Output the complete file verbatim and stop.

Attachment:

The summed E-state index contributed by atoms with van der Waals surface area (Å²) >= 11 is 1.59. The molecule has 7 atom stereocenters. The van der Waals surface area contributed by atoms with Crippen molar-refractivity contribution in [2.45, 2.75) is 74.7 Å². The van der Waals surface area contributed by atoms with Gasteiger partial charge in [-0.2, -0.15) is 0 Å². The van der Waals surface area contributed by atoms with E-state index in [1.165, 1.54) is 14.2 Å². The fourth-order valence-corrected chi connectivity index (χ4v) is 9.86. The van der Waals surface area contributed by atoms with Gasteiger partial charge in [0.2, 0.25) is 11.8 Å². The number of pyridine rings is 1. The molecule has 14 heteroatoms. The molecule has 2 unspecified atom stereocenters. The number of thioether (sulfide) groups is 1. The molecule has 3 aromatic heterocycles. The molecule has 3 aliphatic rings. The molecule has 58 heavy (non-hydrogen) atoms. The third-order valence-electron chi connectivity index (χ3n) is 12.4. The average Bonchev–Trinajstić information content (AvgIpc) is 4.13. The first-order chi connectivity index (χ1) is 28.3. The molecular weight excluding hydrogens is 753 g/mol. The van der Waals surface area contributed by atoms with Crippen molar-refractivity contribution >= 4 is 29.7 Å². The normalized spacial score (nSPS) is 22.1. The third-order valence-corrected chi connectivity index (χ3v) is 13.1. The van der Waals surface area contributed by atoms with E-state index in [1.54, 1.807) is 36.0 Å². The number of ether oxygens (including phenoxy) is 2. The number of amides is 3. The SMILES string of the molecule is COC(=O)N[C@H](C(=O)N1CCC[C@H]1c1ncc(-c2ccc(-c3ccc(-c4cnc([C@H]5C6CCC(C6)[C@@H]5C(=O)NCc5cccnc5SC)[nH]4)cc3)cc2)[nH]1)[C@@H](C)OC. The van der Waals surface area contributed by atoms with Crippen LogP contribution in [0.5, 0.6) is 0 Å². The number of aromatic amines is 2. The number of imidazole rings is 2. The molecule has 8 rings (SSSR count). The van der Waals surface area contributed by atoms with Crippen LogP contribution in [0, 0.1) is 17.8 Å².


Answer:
The summed E-state index contributed by atoms with van der Waals surface area (Å²) >= 11 is 1.59. The molecule has 7 atom stereocenters. The van der Waals surface area contributed by atoms with Crippen molar-refractivity contribution in [2.45, 2.75) is 74.7 Å². The van der Waals surface area contributed by atoms with Gasteiger partial charge in [-0.2, -0.15) is 0 Å². The van der Waals surface area contributed by atoms with E-state index in [1.165, 1.54) is 14.2 Å². The fourth-order valence-corrected chi connectivity index (χ4v) is 9.86. The van der Waals surface area contributed by atoms with Gasteiger partial charge in [0.2, 0.25) is 11.8 Å². The number of pyridine rings is 1. The molecule has 14 heteroatoms. The molecule has 2 unspecified atom stereocenters. The number of thioether (sulfide) groups is 1. The molecule has 3 aromatic heterocycles. The molecule has 3 aliphatic rings. The molecule has 58 heavy (non-hydrogen) atoms. The third-order valence-electron chi connectivity index (χ3n) is 12.4. The average Bonchev–Trinajstić information content (AvgIpc) is 4.13. The first-order chi connectivity index (χ1) is 28.3. The molecular weight excluding hydrogens is 753 g/mol. The van der Waals surface area contributed by atoms with Crippen molar-refractivity contribution >= 4 is 29.7 Å². The normalized spacial score (nSPS) is 22.1. The third-order valence-corrected chi connectivity index (χ3v) is 13.1. The van der Waals surface area contributed by atoms with E-state index in [1.54, 1.807) is 36.0 Å². The number of ether oxygens (including phenoxy) is 2. The number of amides is 3. The SMILES string of the molecule is COC(=O)N[C@H](C(=O)N1CCC[C@H]1c1ncc(-c2ccc(-c3ccc(-c4cnc([C@H]5C6CCC(C6)[C@@H]5C(=O)NCc5cccnc5SC)[nH]4)cc3)cc2)[nH]1)[C@@H](C)OC. The van der Waals surface area contributed by atoms with Crippen LogP contribution in [0.5, 0.6) is 0 Å². The number of aromatic amines is 2. The number of imidazole rings is 2. The molecule has 8 rings (SSSR count). The van der Waals surface area contributed by atoms with Crippen LogP contribution in [0, 0.1) is 17.8 Å².